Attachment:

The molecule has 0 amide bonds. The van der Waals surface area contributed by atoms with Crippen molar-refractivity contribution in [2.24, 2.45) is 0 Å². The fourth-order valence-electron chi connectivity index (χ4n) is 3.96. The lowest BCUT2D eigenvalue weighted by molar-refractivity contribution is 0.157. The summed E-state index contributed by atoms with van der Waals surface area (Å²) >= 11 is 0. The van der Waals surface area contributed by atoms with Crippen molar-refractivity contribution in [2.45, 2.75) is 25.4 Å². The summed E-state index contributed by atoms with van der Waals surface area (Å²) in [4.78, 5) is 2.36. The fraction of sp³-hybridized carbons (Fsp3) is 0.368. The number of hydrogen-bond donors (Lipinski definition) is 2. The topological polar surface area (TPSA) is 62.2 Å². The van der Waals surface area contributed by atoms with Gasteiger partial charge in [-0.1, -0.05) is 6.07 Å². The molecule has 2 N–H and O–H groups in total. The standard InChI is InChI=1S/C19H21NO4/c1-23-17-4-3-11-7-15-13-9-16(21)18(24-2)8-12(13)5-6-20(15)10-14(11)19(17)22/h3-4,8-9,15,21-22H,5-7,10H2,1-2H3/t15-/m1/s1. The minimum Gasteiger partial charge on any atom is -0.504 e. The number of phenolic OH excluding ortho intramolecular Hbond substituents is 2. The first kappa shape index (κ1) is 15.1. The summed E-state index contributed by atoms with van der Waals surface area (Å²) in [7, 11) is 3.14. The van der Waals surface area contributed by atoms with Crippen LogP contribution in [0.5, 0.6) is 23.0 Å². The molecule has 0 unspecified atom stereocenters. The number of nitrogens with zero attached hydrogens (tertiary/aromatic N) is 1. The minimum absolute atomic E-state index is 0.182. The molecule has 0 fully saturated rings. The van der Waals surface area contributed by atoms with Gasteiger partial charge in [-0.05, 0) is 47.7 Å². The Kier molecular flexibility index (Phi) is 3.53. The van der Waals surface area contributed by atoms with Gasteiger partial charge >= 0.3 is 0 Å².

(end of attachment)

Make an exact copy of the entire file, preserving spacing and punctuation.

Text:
The molecule has 0 amide bonds. The van der Waals surface area contributed by atoms with Crippen molar-refractivity contribution in [2.24, 2.45) is 0 Å². The fourth-order valence-electron chi connectivity index (χ4n) is 3.96. The lowest BCUT2D eigenvalue weighted by molar-refractivity contribution is 0.157. The summed E-state index contributed by atoms with van der Waals surface area (Å²) >= 11 is 0. The van der Waals surface area contributed by atoms with Crippen molar-refractivity contribution in [2.45, 2.75) is 25.4 Å². The summed E-state index contributed by atoms with van der Waals surface area (Å²) in [4.78, 5) is 2.36. The fraction of sp³-hybridized carbons (Fsp3) is 0.368. The number of hydrogen-bond donors (Lipinski definition) is 2. The topological polar surface area (TPSA) is 62.2 Å². The van der Waals surface area contributed by atoms with Gasteiger partial charge in [-0.1, -0.05) is 6.07 Å². The molecule has 2 N–H and O–H groups in total. The standard InChI is InChI=1S/C19H21NO4/c1-23-17-4-3-11-7-15-13-9-16(21)18(24-2)8-12(13)5-6-20(15)10-14(11)19(17)22/h3-4,8-9,15,21-22H,5-7,10H2,1-2H3/t15-/m1/s1. The minimum Gasteiger partial charge on any atom is -0.504 e. The number of phenolic OH excluding ortho intramolecular Hbond substituents is 2. The first kappa shape index (κ1) is 15.1. The summed E-state index contributed by atoms with van der Waals surface area (Å²) in [7, 11) is 3.14. The van der Waals surface area contributed by atoms with Crippen LogP contribution in [0.5, 0.6) is 23.0 Å². The molecule has 0 unspecified atom stereocenters. The number of nitrogens with zero attached hydrogens (tertiary/aromatic N) is 1. The minimum absolute atomic E-state index is 0.182. The molecule has 0 fully saturated rings. The van der Waals surface area contributed by atoms with Gasteiger partial charge in [-0.05, 0) is 47.7 Å². The Kier molecular flexibility index (Phi) is 3.53. The van der Waals surface area contributed by atoms with Gasteiger partial charge >= 0.3 is 0 Å².